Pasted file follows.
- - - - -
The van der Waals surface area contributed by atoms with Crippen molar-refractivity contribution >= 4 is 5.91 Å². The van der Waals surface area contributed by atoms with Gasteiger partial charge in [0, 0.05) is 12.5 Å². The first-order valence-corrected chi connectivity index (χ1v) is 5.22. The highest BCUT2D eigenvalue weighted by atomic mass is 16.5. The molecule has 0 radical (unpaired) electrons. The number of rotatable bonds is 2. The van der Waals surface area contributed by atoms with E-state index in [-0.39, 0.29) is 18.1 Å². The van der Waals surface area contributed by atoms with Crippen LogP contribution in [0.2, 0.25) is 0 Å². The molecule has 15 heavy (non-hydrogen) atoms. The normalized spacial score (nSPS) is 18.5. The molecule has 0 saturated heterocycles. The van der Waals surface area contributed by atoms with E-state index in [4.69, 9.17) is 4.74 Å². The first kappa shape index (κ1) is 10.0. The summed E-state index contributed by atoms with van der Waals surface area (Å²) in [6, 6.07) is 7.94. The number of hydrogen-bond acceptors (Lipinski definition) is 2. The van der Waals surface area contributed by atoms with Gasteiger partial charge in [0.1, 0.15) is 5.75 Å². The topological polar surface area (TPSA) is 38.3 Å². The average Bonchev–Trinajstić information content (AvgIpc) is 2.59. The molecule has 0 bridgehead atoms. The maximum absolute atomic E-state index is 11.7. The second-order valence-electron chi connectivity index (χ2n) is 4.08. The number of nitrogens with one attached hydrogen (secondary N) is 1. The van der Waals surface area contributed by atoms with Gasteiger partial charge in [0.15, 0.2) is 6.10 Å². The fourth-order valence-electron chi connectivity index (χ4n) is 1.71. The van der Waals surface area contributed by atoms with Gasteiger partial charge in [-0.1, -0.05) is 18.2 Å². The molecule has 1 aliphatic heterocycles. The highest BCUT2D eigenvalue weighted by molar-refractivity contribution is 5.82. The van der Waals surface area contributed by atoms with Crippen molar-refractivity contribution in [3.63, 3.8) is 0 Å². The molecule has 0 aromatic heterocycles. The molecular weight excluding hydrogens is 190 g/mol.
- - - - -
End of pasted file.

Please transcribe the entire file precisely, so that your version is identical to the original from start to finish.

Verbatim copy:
The van der Waals surface area contributed by atoms with Crippen molar-refractivity contribution >= 4 is 5.91 Å². The van der Waals surface area contributed by atoms with Gasteiger partial charge in [0, 0.05) is 12.5 Å². The first-order valence-corrected chi connectivity index (χ1v) is 5.22. The highest BCUT2D eigenvalue weighted by atomic mass is 16.5. The molecule has 0 radical (unpaired) electrons. The number of rotatable bonds is 2. The van der Waals surface area contributed by atoms with E-state index in [-0.39, 0.29) is 18.1 Å². The van der Waals surface area contributed by atoms with Crippen LogP contribution in [0.2, 0.25) is 0 Å². The molecule has 15 heavy (non-hydrogen) atoms. The normalized spacial score (nSPS) is 18.5. The molecule has 0 saturated heterocycles. The van der Waals surface area contributed by atoms with E-state index in [4.69, 9.17) is 4.74 Å². The first kappa shape index (κ1) is 10.0. The summed E-state index contributed by atoms with van der Waals surface area (Å²) in [6, 6.07) is 7.94. The number of hydrogen-bond acceptors (Lipinski definition) is 2. The van der Waals surface area contributed by atoms with Gasteiger partial charge in [0.1, 0.15) is 5.75 Å². The topological polar surface area (TPSA) is 38.3 Å². The average Bonchev–Trinajstić information content (AvgIpc) is 2.59. The molecule has 0 bridgehead atoms. The maximum absolute atomic E-state index is 11.7. The second-order valence-electron chi connectivity index (χ2n) is 4.08. The number of nitrogens with one attached hydrogen (secondary N) is 1. The van der Waals surface area contributed by atoms with Gasteiger partial charge in [0.15, 0.2) is 6.10 Å². The fourth-order valence-electron chi connectivity index (χ4n) is 1.71. The van der Waals surface area contributed by atoms with Gasteiger partial charge in [-0.1, -0.05) is 18.2 Å². The molecule has 1 aliphatic heterocycles. The highest BCUT2D eigenvalue weighted by molar-refractivity contribution is 5.82. The van der Waals surface area contributed by atoms with Crippen molar-refractivity contribution in [3.63, 3.8) is 0 Å². The molecule has 0 aromatic heterocycles. The molecular weight excluding hydrogens is 190 g/mol.